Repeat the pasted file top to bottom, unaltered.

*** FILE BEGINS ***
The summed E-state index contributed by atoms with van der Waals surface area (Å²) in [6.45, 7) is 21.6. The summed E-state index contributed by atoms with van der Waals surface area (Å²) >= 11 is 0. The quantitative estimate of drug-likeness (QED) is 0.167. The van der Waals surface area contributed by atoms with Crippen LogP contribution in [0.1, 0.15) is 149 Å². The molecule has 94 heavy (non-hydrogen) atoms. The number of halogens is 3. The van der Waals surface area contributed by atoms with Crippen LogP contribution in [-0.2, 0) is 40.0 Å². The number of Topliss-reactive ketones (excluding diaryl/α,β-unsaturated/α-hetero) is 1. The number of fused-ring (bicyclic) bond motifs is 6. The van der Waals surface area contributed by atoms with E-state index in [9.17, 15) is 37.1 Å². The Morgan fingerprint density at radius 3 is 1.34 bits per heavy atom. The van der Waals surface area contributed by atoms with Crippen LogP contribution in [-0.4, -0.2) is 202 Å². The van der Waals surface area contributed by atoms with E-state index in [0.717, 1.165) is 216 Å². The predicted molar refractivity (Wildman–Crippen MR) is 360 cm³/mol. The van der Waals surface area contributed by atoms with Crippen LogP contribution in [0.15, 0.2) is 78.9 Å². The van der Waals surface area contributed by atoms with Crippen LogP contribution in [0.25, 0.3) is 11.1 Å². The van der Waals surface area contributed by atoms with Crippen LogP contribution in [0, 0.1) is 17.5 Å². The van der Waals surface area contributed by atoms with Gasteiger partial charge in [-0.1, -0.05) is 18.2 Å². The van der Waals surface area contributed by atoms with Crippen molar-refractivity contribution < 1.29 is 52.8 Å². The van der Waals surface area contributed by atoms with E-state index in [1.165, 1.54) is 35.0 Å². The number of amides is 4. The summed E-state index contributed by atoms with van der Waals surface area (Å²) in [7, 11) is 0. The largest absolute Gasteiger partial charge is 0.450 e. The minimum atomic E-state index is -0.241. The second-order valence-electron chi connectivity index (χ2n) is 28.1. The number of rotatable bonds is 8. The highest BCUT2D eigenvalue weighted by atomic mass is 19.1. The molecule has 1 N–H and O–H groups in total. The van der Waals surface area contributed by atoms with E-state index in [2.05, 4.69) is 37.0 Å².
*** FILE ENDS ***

The summed E-state index contributed by atoms with van der Waals surface area (Å²) in [6.45, 7) is 21.6. The summed E-state index contributed by atoms with van der Waals surface area (Å²) >= 11 is 0. The quantitative estimate of drug-likeness (QED) is 0.167. The van der Waals surface area contributed by atoms with Crippen LogP contribution in [0.1, 0.15) is 149 Å². The molecule has 94 heavy (non-hydrogen) atoms. The number of halogens is 3. The van der Waals surface area contributed by atoms with Crippen LogP contribution in [-0.2, 0) is 40.0 Å². The number of Topliss-reactive ketones (excluding diaryl/α,β-unsaturated/α-hetero) is 1. The number of fused-ring (bicyclic) bond motifs is 6. The van der Waals surface area contributed by atoms with E-state index in [9.17, 15) is 37.1 Å². The Morgan fingerprint density at radius 3 is 1.34 bits per heavy atom. The van der Waals surface area contributed by atoms with Crippen LogP contribution in [-0.4, -0.2) is 202 Å². The van der Waals surface area contributed by atoms with E-state index in [0.717, 1.165) is 216 Å². The predicted molar refractivity (Wildman–Crippen MR) is 360 cm³/mol. The van der Waals surface area contributed by atoms with Crippen LogP contribution in [0.15, 0.2) is 78.9 Å². The van der Waals surface area contributed by atoms with Crippen LogP contribution in [0.25, 0.3) is 11.1 Å². The van der Waals surface area contributed by atoms with Crippen LogP contribution in [0, 0.1) is 17.5 Å². The van der Waals surface area contributed by atoms with Gasteiger partial charge in [-0.1, -0.05) is 18.2 Å². The van der Waals surface area contributed by atoms with Crippen molar-refractivity contribution < 1.29 is 52.8 Å². The van der Waals surface area contributed by atoms with E-state index in [1.165, 1.54) is 35.0 Å². The number of amides is 4. The summed E-state index contributed by atoms with van der Waals surface area (Å²) in [7, 11) is 0. The largest absolute Gasteiger partial charge is 0.450 e. The minimum atomic E-state index is -0.241. The second-order valence-electron chi connectivity index (χ2n) is 28.1. The number of rotatable bonds is 8. The highest BCUT2D eigenvalue weighted by atomic mass is 19.1. The molecule has 1 N–H and O–H groups in total. The van der Waals surface area contributed by atoms with E-state index in [2.05, 4.69) is 37.0 Å².